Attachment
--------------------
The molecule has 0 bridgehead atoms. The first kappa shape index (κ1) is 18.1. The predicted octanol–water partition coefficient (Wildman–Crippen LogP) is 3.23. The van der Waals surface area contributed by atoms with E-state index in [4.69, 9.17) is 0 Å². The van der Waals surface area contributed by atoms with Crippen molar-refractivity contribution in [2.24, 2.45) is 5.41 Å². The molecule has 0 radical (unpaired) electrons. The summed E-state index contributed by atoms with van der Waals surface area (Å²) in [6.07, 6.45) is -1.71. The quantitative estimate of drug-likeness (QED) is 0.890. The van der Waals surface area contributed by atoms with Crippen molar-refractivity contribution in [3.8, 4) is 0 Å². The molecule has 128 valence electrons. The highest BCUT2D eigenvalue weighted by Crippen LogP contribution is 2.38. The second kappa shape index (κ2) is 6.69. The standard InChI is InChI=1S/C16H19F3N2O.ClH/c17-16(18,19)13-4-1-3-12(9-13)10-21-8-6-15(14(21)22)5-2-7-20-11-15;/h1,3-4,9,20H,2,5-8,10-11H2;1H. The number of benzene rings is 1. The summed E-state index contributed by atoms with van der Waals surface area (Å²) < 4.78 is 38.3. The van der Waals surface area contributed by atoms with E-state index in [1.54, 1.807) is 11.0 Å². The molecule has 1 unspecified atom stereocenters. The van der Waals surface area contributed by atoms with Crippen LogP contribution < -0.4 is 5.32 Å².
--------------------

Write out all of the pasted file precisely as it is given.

The molecule has 0 bridgehead atoms. The first kappa shape index (κ1) is 18.1. The predicted octanol–water partition coefficient (Wildman–Crippen LogP) is 3.23. The van der Waals surface area contributed by atoms with E-state index in [4.69, 9.17) is 0 Å². The van der Waals surface area contributed by atoms with Crippen molar-refractivity contribution in [2.24, 2.45) is 5.41 Å². The molecule has 0 radical (unpaired) electrons. The summed E-state index contributed by atoms with van der Waals surface area (Å²) in [6.07, 6.45) is -1.71. The quantitative estimate of drug-likeness (QED) is 0.890. The van der Waals surface area contributed by atoms with Crippen molar-refractivity contribution in [3.8, 4) is 0 Å². The molecule has 128 valence electrons. The highest BCUT2D eigenvalue weighted by Crippen LogP contribution is 2.38. The second kappa shape index (κ2) is 6.69. The standard InChI is InChI=1S/C16H19F3N2O.ClH/c17-16(18,19)13-4-1-3-12(9-13)10-21-8-6-15(14(21)22)5-2-7-20-11-15;/h1,3-4,9,20H,2,5-8,10-11H2;1H. The number of benzene rings is 1. The summed E-state index contributed by atoms with van der Waals surface area (Å²) < 4.78 is 38.3. The van der Waals surface area contributed by atoms with E-state index in [1.54, 1.807) is 11.0 Å². The molecule has 1 unspecified atom stereocenters. The van der Waals surface area contributed by atoms with Crippen LogP contribution < -0.4 is 5.32 Å².